I continued to have strong reactions at every meal. By strong reaction I mean irregular, racing heartbeat, trouble breathing, cloudy thinking, then I would pass out for several hours. I would wake up feeling better but hungry. If I could wait a while to eat then I would feel decent and get some work done. But eventually I was so hungry, I had to eat and it would start over again. We continued to take foods out of my diet. Finally, we found I could eat watermelon and popcorn and feel pretty good (relatively) after meals.

But, I knew I was real sick. There was no doubt in my mind I would never make it through the pregnancy. If I did I would die in labor. I could hardly breathe and barely had strength to walk to the table for meals. I only hoped to make it long enough for the baby to be born.

During all this time, I continued going to the Farmer’s Market each week to sell our stuff. Matt would load up the truck and trailer, friends at the market would unload it. I would sit and visit with customers and serve them if they wanted to buy something. Then friends would pack up the trailer, I would drive home and Matt would unpack it. I would go to bed until the next weeks market day. I had no hope nor did I have any energy to look for solutions.

While I was glad to eat something, watermelon and popcorn were only a stop gap not a solution. You will starve to death on a diet of watermelon and popcorn. I knew we were starving. I could only figure that somehow the baby was allergic to ALL foods. His reaction was making me so ill. I just had to do my best to get through this.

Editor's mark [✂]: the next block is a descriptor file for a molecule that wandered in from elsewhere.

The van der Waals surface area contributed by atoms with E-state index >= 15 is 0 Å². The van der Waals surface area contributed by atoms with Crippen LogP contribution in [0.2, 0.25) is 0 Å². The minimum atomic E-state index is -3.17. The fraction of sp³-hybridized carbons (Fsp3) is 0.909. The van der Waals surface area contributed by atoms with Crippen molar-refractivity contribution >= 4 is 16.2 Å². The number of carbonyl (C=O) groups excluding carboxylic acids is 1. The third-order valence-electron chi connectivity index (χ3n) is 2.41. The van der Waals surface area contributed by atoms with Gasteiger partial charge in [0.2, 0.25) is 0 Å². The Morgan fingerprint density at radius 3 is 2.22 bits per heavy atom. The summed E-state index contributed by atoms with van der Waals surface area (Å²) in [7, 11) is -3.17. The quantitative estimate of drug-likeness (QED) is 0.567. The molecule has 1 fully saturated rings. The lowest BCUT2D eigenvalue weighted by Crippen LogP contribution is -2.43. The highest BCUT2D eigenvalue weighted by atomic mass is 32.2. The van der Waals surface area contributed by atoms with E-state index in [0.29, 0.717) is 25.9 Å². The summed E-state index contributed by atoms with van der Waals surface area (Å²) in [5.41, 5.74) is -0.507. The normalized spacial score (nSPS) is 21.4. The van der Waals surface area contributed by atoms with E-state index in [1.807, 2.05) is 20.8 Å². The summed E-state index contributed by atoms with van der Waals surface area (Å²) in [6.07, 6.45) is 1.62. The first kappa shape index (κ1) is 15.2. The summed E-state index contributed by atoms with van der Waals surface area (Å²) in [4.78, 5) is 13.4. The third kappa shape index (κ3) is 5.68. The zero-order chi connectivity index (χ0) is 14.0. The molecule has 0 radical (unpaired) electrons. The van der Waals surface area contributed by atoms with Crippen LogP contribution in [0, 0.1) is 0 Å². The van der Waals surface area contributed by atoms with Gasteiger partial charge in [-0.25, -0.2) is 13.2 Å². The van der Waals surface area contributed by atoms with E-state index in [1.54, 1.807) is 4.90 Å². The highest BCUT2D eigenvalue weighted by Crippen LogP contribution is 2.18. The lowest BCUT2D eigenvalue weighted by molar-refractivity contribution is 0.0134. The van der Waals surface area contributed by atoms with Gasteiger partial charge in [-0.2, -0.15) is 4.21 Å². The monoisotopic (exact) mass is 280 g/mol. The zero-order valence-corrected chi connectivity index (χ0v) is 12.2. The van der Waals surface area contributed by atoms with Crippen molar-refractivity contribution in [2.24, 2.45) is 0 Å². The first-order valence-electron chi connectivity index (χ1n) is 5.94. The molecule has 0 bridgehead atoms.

I couldn’t. My water broke when I was at a major function selling our chicken. Why I bothered to go still is a bit of a mystery. We just felt like I had to. The ultrasound reveled he had died. I delivered at home about a week later. I knew God spared my life. I didn’t know why.

So life moved on. I got a bit better. Well enough to think I would heal. But I didn’t. I stayed sick. We didn’t know what to make of it when we realized it wasn’t the baby. Something was wrong with me! It was very discouraging. Occasionally despair would flow over me in waves.

I stayed sick for more than two years with some kind of food related illness before the answers started trickling in. But that’s another story for another day.

This is the story of the catalyst that changed the way I thought about food forever. My paradigm had shifted just enough to be life changing.

What will it take for you to evaluate your food habits?

Each week, I plan to share with you what I have learned since that desperate time when there were no answers and no hope. Don’t think I have the ultimate solution. I am just on the journey. . .

I invite you to learn along with me.

2 Responses to The Journey to Health

  1. Nancy Fasnacht says:

    Sweet, little angel grandbaby, Jeremiah……………never to be forgotten………..

The farm, the food and the myriad of connections to health.